So, I don't think I have explained yet that we are staying within the National Park at Sossus. The privilege for doing so, is that we do not have to exit the park gate by sundown like everyone else.
It is 60 kilometres from the gate to the end of the tar sealed road so that takes an hour and then there is a further 20-25 min of bouncy, rough sand road to the beginning of the walk through/over low dunes. Then you walk 1.5k to the vlei. That is why we leave so early to be in place well before first light. There is absolutely no light or light pollution and for the last 2 nights there has been no moon. But that time provides the best walk as it's cool.
For those who don't know, Deadvlei is a pan encircled by dunes & was originally under water. When the water evaporated over millennia, the mud at the bottom turned into a chalky concrete like substance. The trees have long since died and are still standing, completely preserved in the hot, dry air. It's a mecca for photographers and tourists alike. So we have (another) special permit to be allowed into Deadvlei while it's still pitch black & well ahead of the tourist pack. This allows us to leave the gear overnight and either do star trails or milky way landscapes. Of course we couldn’t last night because of the chopper trip so we'll be out late again tonight. Despite my best intentions I never seem to get to bed before 11pm. Now you'll understand why I laugh when people say have a good holiday!
Today we have trekked into Deadvlei in the cool dark; out at again around 9.30 in the heat. In the afternoon we went back around 4.30 when it was very hot, 36 degrees, & set up for evening, twilight & night shots and then trekked out again in the cool.
When we arrived back at the car park around 8.30pm, Hosta (our driver/guide while at Sossus) had set up a beautiful picnic dinner, complete with camp chairs & huge coolers for the food & wine. The picnic table was ringed by lanterns. A very simple but beautiful affect created but putting some sand into paper sacks and standing a candle in it. Cheap, easy & lovely lanterns. Sorry I can't provide a photo because the gear was all set up for night shots in the vlei. While I run 2 cameras I only have 1 tripod!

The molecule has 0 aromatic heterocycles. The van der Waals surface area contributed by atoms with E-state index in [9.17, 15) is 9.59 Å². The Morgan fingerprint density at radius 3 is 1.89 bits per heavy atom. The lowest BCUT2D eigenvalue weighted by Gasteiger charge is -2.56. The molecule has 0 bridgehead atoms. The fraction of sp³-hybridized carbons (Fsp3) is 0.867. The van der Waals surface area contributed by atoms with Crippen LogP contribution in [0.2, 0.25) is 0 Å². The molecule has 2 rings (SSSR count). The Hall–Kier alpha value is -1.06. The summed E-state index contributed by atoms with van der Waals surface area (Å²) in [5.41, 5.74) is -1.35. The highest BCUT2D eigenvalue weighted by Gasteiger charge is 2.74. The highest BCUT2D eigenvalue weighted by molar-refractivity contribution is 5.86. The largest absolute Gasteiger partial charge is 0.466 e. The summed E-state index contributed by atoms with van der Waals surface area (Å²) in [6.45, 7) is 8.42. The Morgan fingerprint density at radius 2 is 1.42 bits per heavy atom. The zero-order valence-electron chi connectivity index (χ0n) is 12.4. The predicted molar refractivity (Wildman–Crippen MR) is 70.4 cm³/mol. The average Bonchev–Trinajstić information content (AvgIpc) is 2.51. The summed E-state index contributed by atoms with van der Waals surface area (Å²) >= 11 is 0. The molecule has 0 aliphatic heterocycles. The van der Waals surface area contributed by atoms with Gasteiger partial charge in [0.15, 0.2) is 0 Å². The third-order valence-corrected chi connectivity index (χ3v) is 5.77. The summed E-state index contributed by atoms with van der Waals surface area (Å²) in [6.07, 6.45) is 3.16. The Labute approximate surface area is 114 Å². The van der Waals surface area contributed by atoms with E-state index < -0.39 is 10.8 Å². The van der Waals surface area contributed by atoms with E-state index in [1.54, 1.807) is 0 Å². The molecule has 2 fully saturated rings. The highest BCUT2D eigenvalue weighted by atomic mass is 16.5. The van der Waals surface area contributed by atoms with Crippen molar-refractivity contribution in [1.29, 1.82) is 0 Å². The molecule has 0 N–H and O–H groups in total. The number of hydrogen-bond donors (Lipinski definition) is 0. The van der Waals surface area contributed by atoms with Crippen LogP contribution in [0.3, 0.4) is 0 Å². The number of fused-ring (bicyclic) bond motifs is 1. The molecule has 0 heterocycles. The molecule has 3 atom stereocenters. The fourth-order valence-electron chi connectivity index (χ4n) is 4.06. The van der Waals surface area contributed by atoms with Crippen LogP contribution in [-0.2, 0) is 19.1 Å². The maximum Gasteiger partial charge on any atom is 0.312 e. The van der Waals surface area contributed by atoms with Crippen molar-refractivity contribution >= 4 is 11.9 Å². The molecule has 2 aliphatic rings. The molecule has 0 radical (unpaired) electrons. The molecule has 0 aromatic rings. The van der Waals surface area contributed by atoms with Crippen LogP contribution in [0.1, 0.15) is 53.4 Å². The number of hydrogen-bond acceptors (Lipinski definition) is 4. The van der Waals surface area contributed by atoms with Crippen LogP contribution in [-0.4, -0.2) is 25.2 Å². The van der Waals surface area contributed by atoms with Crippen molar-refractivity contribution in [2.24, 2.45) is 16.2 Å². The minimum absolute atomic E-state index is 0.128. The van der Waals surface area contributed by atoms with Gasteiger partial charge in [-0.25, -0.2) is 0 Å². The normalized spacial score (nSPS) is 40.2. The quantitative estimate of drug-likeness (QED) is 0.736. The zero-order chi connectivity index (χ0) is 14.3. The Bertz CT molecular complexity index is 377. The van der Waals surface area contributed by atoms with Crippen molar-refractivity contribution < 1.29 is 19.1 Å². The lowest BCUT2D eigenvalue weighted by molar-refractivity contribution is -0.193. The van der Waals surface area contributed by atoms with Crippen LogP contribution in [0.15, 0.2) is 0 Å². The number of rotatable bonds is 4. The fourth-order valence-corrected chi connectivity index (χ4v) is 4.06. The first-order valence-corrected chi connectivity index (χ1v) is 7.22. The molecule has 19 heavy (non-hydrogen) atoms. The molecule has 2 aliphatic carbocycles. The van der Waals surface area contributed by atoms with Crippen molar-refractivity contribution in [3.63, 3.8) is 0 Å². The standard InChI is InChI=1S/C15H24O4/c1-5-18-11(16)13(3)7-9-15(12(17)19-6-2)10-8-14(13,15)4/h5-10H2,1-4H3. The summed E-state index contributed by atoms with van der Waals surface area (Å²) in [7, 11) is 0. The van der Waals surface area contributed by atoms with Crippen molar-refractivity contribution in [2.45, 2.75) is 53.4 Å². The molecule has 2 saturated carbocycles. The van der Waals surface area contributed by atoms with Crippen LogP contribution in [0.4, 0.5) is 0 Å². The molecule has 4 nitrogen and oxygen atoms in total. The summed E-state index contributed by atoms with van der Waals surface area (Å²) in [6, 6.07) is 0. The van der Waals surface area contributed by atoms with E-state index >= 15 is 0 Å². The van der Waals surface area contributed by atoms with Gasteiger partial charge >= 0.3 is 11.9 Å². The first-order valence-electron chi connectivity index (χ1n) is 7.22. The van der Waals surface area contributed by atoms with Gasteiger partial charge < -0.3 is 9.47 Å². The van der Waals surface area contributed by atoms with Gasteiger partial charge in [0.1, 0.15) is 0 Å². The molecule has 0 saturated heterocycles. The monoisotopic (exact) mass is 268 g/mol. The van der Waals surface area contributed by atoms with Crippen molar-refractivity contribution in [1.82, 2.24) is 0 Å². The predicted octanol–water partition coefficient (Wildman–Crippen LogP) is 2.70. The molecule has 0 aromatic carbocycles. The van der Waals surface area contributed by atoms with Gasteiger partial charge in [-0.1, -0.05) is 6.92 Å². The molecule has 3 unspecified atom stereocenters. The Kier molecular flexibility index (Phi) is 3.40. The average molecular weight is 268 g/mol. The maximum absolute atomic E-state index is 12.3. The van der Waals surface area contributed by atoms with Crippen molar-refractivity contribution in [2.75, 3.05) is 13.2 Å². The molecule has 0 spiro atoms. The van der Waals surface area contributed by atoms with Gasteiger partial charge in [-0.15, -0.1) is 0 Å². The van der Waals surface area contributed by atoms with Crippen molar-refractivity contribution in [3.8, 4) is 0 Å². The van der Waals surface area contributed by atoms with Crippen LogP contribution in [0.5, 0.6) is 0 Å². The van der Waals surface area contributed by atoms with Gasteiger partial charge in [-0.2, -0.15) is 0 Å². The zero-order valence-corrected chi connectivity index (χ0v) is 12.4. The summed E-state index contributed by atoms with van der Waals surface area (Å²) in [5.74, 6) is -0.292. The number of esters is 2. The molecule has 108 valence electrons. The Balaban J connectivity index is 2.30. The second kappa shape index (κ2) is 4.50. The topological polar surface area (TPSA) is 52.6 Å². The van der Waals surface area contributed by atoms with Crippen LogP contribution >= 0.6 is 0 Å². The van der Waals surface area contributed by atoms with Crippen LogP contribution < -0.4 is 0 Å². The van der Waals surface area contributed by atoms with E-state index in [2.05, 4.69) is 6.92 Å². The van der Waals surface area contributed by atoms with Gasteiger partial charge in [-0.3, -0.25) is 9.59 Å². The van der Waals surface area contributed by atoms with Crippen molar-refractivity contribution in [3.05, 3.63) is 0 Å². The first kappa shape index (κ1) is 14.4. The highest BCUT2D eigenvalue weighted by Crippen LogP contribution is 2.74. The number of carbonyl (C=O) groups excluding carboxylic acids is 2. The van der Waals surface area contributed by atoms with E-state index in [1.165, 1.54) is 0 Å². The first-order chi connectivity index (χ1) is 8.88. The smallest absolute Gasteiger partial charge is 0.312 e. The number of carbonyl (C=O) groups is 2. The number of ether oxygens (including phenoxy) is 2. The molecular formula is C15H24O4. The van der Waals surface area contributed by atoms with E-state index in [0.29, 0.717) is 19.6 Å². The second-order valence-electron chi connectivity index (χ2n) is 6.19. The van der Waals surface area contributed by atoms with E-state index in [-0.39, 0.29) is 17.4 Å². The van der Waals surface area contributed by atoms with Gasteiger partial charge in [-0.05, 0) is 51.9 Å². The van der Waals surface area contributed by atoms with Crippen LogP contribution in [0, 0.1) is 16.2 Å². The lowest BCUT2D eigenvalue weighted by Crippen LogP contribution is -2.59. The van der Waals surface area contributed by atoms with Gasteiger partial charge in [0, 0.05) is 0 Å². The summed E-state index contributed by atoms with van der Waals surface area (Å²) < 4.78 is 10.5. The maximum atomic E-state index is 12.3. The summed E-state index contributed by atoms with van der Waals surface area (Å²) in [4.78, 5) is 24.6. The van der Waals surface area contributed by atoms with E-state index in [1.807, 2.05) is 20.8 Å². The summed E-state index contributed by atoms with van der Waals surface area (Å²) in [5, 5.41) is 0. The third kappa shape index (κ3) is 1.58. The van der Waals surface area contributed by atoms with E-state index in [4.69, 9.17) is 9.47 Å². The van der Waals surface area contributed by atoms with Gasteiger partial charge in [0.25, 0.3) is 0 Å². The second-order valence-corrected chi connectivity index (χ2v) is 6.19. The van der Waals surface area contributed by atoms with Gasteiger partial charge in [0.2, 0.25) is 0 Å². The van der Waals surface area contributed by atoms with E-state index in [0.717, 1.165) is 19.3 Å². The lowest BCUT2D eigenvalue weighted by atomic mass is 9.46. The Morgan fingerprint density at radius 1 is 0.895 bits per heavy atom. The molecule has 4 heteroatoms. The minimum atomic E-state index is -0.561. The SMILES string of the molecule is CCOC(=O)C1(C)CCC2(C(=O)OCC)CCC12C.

Hosta had even brought vodka tonics for William & I (I've got him hooked on them now).
So there we were enjoying a drink and chat & this cute little mouse arrived. A little desert mouse with huge eyes, honey coloured coat and long thin webbed feet. He was extremely cheeky running under our chairs and over our feet looking for food, all was well until he decided to climb up the side of someone's wine glass and then up the inside of my trouser leg, I think I jumped about 3 feet in the air. I dropped half a grape for him, he picked it up and took off probably couldn't believe his luck.
There is a warning in our chalets not to feed the baboons. Ok. (Not that I would anyway.) but I'd not seen any… and to keep windows and doors closed at all times. Hmmm. No air con. While this is a top class sort of eco type accommodation, it's also quite rustic. The last time we were here in 2011 there was no problem with baboons, but it's very difficult coping with 36 degree heat when your room feels like a furnace. Fortunately baboons are only a problem in daytime, they are like humans and sleep at night so you can leave the windows open then.
I heard a story from one of the people here that last year some top brass in the Dutch military was here and ignored the warnings to close windows and secure doors... his room was utterly trashed and all the belongings in it; camera gear the whole works.